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Chicago

Chicago

by Carl Sandburg

Analysis: What's Up With the Title?

"Chicago" is a poem all about Chicago (no surprises there). The title is right on the nose. And we mean this almost-kind-of-literally. It alerts us to the fact that the poem is not just about Chicago, but that it's actually addressed to Chicago. The poem is actually an apostrophe (an address to an absent, dead, abstract, or unreal entity) by an unnamed speaker to the city itself. The entire poem is pretty much one big personification of the city, in which the speaker makes Chicago come alive. By the end of the poem, the city has shoulders, a heart, ribs, a pulse—so, why not a nose?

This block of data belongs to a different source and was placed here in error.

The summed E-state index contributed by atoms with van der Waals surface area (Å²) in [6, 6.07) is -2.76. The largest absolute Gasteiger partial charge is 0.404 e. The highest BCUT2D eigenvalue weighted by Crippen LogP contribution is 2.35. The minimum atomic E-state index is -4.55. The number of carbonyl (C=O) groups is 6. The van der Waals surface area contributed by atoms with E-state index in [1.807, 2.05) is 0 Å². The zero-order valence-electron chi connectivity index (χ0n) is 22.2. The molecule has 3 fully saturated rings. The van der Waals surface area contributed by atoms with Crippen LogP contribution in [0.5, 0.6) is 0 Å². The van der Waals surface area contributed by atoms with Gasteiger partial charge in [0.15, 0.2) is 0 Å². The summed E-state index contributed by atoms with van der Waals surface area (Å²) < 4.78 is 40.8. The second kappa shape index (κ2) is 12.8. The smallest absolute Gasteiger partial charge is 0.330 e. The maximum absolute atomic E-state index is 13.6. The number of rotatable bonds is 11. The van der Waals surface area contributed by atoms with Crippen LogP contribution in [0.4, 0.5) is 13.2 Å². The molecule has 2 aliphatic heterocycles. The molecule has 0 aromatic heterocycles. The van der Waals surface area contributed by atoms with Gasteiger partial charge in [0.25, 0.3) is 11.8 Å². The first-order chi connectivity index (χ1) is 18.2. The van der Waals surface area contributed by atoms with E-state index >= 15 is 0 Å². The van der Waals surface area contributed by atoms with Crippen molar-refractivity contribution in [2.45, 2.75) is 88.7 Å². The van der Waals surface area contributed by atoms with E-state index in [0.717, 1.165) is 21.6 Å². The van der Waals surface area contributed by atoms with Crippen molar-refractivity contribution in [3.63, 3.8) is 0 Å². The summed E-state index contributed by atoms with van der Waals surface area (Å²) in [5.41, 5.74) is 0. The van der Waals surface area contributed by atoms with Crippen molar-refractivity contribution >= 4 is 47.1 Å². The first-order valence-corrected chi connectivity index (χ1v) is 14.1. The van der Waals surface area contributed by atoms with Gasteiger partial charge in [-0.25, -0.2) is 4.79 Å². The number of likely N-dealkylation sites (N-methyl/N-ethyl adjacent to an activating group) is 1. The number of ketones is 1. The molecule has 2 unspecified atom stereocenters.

If it did have a nose, we'd bet it would be kind of a smashed-in, crooked thing, as if this city-dude has seen his fair share of fights and had that nose broken a time or two. Still, for Sandburg, that's something to celebrate. More than the culture or the beauty of the city, the star of this show—which gets top billing in the title—is celebrated for its attitude: tough-minded, energetic, and not afraid to get dirt under its fingernails.

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